The bottom line is, there is no way to guarantee the enforcement of web standards. By basing a framework on such a house of cards, I almost feel like JSF is a lost cause before it even begins. There are some nice documents on the W3C web site describing how browsers should implement web technologies, but no browser actually works the same way. They can’t, because even specifications are open to interpretation by the developers implementing them, so I doubt that the situation will ever be resolved. (If you want a great dissertation on this, I suggest that you check out Designing with Web Standards by the great Jeffrey Zeldman.)

    With Flex, there is one dependency: the Flash player. It’s been around for years, and everybody has it. It works in old browsers. It works in new browsers. It works on every major OS on the planet. It runs in phones. It runs in PDAs. It is developed by one company, to one specification. This means that if I develop Flex applications, with custom UI controls and all the other bells and whistles, they will always work the same way, whether my client is Netscape 4 or IE 8 (due in 2047), running in Slackware on a cellphone or Longhorn on a laptop.

    Some of you may be crying foul: “But Max, you just said that vendor reliance is a bad thing! Surely you would be relying on Macromedia if you went with Flex?” And my response would be, you are right. However, Flex has a few things on its side: a very loosely coupled programming model, and an excellent set of capabilities that would serve us well for many years. With the programming model alone, it would be simple to retire Flex in the presentation tier after many years of service (if such a necessity arose), while guaranteeing our development investment at the business tier and beyond. And let’s be honest: the business tier is where the money is.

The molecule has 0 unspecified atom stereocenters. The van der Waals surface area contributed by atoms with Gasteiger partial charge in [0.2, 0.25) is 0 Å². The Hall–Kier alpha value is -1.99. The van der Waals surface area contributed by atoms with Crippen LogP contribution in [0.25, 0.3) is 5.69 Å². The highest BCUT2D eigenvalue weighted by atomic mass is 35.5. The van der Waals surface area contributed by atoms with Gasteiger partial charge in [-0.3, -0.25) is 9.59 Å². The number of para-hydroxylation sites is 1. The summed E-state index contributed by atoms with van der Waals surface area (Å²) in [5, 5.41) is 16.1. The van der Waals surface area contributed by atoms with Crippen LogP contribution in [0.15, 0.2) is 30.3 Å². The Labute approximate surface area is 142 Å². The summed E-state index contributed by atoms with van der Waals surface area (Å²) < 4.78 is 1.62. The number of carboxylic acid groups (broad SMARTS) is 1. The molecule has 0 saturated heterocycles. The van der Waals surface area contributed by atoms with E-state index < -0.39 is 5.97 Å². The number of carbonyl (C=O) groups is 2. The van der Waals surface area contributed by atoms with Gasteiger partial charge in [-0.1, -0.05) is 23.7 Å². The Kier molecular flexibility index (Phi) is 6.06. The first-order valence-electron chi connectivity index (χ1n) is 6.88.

Ultimately, you have to accept the fact that your front end is destined to change as new UI technology emerges; the trick is to get the most mileage out of it before that day comes. With Flex offering J2EE and .NET integration out of the box, plus an incredibly attractive and powerful UI layer, I would bet my bottom dollar that we’ll get plenty of use out of Flex before we have to find something else for our users to poke with their mouses.

    And why not go with OpenLaszlo (Flex’s open source second cousin)? Well, I’ve been playing with Laszlo for some time, and I like it – but it’s not vendor supported, and it lacks the polish that Macromedia has lovingly applied to Flex. Plus, I wouldn’t be entirely comfortable building an enterprise around a product that does not have a team of paid support engineers behind it. Not to mention, Flex feels much more mature than OpenLaszlo, has nice development tools (sorry, IBM – Flex Builder knocks the pants off of the Laszlo IDE for Eclipse), and there are even excellent books about Flex.

    Oh, and Flex’s default component set is much prettier. Sure, you could spend time creating custom look and feels for Laszlo, but why bother when the Halo LAF in Flex looks so darn good?

    Have some thoughts on JSF, Flex, Laszlo, or this blog post? Hit me up on the comments, my friend.

    Category: Uncategorized | Tags: